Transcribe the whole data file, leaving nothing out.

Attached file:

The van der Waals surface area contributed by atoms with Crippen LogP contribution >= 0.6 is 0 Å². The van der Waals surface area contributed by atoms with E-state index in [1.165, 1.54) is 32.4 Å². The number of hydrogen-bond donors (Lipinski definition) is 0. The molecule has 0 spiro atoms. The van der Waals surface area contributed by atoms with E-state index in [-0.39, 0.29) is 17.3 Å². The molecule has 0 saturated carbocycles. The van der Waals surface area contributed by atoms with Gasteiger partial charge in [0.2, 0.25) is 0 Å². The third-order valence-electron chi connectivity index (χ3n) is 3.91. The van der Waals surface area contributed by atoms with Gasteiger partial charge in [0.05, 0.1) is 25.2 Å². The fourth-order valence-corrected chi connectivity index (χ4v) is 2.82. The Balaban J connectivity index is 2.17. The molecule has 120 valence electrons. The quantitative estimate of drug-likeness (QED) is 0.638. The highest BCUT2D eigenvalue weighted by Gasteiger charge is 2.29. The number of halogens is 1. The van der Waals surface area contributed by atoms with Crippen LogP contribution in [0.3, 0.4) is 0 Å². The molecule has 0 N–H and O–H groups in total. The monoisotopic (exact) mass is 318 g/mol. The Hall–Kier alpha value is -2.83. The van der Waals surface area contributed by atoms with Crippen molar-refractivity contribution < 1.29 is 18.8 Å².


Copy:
The van der Waals surface area contributed by atoms with Crippen LogP contribution >= 0.6 is 0 Å². The van der Waals surface area contributed by atoms with E-state index in [1.165, 1.54) is 32.4 Å². The number of hydrogen-bond donors (Lipinski definition) is 0. The molecule has 0 spiro atoms. The van der Waals surface area contributed by atoms with E-state index in [-0.39, 0.29) is 17.3 Å². The molecule has 0 saturated carbocycles. The van der Waals surface area contributed by atoms with Gasteiger partial charge in [0.2, 0.25) is 0 Å². The third-order valence-electron chi connectivity index (χ3n) is 3.91. The van der Waals surface area contributed by atoms with Gasteiger partial charge in [0.05, 0.1) is 25.2 Å². The fourth-order valence-corrected chi connectivity index (χ4v) is 2.82. The Balaban J connectivity index is 2.17. The molecule has 120 valence electrons. The quantitative estimate of drug-likeness (QED) is 0.638. The highest BCUT2D eigenvalue weighted by Gasteiger charge is 2.29. The number of halogens is 1. The van der Waals surface area contributed by atoms with Crippen LogP contribution in [0.3, 0.4) is 0 Å². The molecule has 0 N–H and O–H groups in total. The monoisotopic (exact) mass is 318 g/mol. The Hall–Kier alpha value is -2.83. The van der Waals surface area contributed by atoms with Crippen molar-refractivity contribution < 1.29 is 18.8 Å².